The Lady and the Unicorn
In the Musée de Cluny in Paris hang six stunning and enigmatic medieval tapestries. Known collectively as The Lady and the Unicorn, the tapestries feature a lion, a unicorn, and a beautiful young woman. Five of the tapestries seem to tell a story of the five senses: Touch, Taste, Smell, Hearing and Sight. But what is the story? And the sixth tapestry, Mon Seul Désir, My One Desire, with the young woman, a tent, and a box of jewels: what to make of that? Philip Coulter investigates a 600-year-old mystery. **This episode originally aired January 11, 2016.
The tapestries are postcards from the past, a glimpse into the world of the late-15th century, a world at once strange to us, yet still very familiar.
They tell a story, and the characters include a young woman and her maidservant, as well as a lion and a unicorn and a host of small animals: rabbits, monkeys, foxes, lambs, dogs; as well as birds of all sorts: magpies, herons, falcons, partridge. There are trees: pine, holly, oak; and flowers: milkwort, fleabane, marigold, violets. All the beauty of the natural world is here, telling a tale that is both clear to our eyes and also profoundly strange.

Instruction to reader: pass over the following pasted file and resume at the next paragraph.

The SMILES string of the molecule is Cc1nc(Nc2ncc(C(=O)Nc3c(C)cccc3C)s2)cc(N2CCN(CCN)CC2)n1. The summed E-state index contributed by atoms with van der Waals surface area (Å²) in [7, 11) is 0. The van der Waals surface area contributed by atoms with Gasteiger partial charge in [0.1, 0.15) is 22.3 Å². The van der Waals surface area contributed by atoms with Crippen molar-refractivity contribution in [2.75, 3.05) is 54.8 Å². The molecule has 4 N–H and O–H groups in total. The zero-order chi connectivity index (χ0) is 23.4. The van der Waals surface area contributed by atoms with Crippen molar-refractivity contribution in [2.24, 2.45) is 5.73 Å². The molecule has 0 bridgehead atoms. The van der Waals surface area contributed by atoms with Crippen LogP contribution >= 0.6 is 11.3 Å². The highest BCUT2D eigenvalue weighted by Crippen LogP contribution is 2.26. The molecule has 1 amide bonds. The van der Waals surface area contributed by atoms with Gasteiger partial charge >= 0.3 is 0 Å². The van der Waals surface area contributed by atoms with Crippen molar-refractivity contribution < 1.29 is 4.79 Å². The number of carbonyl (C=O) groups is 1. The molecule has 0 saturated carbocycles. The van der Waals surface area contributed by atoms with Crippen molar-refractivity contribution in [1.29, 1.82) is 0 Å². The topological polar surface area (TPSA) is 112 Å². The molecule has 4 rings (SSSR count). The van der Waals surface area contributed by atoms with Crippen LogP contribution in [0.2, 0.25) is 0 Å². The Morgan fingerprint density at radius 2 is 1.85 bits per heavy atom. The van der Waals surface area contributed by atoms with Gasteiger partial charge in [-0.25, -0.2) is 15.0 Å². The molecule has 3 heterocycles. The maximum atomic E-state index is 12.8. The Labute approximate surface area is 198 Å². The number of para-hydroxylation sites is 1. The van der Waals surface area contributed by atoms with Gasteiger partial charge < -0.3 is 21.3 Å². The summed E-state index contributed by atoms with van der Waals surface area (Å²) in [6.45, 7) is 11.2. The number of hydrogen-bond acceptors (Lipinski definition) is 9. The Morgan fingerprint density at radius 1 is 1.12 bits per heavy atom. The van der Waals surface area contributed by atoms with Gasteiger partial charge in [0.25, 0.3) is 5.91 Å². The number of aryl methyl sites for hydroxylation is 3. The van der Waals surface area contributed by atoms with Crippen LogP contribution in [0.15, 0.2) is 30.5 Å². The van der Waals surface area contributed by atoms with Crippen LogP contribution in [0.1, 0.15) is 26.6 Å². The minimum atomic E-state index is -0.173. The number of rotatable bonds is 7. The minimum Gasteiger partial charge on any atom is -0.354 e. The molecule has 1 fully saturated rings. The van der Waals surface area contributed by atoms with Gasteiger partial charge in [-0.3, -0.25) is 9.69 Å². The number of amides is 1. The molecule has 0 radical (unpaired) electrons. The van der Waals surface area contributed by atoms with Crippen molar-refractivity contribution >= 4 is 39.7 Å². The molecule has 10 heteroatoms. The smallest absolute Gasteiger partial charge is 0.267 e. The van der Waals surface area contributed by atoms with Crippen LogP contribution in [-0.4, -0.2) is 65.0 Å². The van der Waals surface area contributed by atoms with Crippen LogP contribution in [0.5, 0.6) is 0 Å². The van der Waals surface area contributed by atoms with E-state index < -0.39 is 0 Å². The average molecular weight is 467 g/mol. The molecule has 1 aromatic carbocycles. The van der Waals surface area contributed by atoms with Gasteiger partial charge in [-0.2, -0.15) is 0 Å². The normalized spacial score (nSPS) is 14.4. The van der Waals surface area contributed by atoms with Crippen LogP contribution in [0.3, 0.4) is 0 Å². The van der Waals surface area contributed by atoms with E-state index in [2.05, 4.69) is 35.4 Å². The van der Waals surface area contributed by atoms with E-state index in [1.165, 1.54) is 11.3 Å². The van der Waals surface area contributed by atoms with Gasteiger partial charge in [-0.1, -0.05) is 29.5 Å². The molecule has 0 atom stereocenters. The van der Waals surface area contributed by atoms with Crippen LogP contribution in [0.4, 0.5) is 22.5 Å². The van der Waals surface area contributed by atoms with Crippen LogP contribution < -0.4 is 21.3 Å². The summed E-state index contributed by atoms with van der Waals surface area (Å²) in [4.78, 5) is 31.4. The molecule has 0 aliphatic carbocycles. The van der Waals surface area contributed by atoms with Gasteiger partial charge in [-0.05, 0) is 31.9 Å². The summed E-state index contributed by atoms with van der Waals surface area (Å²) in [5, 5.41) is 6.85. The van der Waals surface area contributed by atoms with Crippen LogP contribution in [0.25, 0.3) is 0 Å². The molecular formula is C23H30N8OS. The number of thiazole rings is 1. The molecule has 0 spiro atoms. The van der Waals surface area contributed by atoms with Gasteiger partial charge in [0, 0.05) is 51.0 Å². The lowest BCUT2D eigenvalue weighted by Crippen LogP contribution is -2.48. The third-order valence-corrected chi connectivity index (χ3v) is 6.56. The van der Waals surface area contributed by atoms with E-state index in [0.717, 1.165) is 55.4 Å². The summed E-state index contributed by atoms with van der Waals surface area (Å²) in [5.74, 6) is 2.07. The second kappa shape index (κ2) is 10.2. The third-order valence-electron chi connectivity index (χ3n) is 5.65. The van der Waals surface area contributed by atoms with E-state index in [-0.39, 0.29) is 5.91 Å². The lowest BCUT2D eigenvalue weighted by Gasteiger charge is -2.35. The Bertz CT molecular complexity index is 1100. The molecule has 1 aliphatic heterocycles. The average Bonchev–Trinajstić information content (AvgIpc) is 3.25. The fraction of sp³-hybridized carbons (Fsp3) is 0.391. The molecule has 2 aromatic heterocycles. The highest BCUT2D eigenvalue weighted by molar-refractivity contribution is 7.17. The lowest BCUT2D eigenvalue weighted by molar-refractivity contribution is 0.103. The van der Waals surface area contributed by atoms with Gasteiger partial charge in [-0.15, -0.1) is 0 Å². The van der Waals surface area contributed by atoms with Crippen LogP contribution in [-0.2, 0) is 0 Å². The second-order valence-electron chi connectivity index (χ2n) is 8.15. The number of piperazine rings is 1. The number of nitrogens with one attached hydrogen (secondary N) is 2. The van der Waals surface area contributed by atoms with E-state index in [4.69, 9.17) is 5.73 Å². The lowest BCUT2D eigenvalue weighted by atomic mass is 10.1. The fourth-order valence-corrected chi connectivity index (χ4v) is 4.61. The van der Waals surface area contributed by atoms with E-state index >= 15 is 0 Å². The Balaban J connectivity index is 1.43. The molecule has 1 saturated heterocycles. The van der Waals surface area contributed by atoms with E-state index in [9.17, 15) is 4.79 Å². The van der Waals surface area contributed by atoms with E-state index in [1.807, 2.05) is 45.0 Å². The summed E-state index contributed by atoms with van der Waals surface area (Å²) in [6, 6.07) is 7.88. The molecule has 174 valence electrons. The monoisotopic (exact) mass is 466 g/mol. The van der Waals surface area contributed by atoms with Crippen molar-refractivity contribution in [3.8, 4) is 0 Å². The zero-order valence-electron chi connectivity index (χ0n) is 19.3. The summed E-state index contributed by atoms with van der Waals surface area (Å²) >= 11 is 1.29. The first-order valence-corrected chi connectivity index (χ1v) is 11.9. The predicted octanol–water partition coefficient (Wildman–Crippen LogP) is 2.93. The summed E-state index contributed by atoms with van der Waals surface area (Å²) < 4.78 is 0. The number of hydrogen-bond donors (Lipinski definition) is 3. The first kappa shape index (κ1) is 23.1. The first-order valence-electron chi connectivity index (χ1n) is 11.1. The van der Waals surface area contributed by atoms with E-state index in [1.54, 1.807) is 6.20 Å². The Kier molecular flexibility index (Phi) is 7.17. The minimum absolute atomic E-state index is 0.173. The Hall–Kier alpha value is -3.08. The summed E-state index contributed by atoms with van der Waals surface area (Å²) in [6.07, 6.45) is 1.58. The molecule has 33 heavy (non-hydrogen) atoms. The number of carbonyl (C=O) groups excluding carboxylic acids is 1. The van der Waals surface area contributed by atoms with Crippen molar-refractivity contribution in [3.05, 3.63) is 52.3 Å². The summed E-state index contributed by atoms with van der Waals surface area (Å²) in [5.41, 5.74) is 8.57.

Who were these people? What's the story they are telling about themselves in this vast work of art? And what does it tell us today about ourselves?
Participants in the program:
- Catherine Bernard, Art Historian
- Elizabeth Delahaye, Director of the Musée de Cluny
- Beatrice de Chancel, Curator at the Musée de Cluny
- Elizabeth Antoine, Curator at the Louvre Museum and former curator at the Musée de Cluny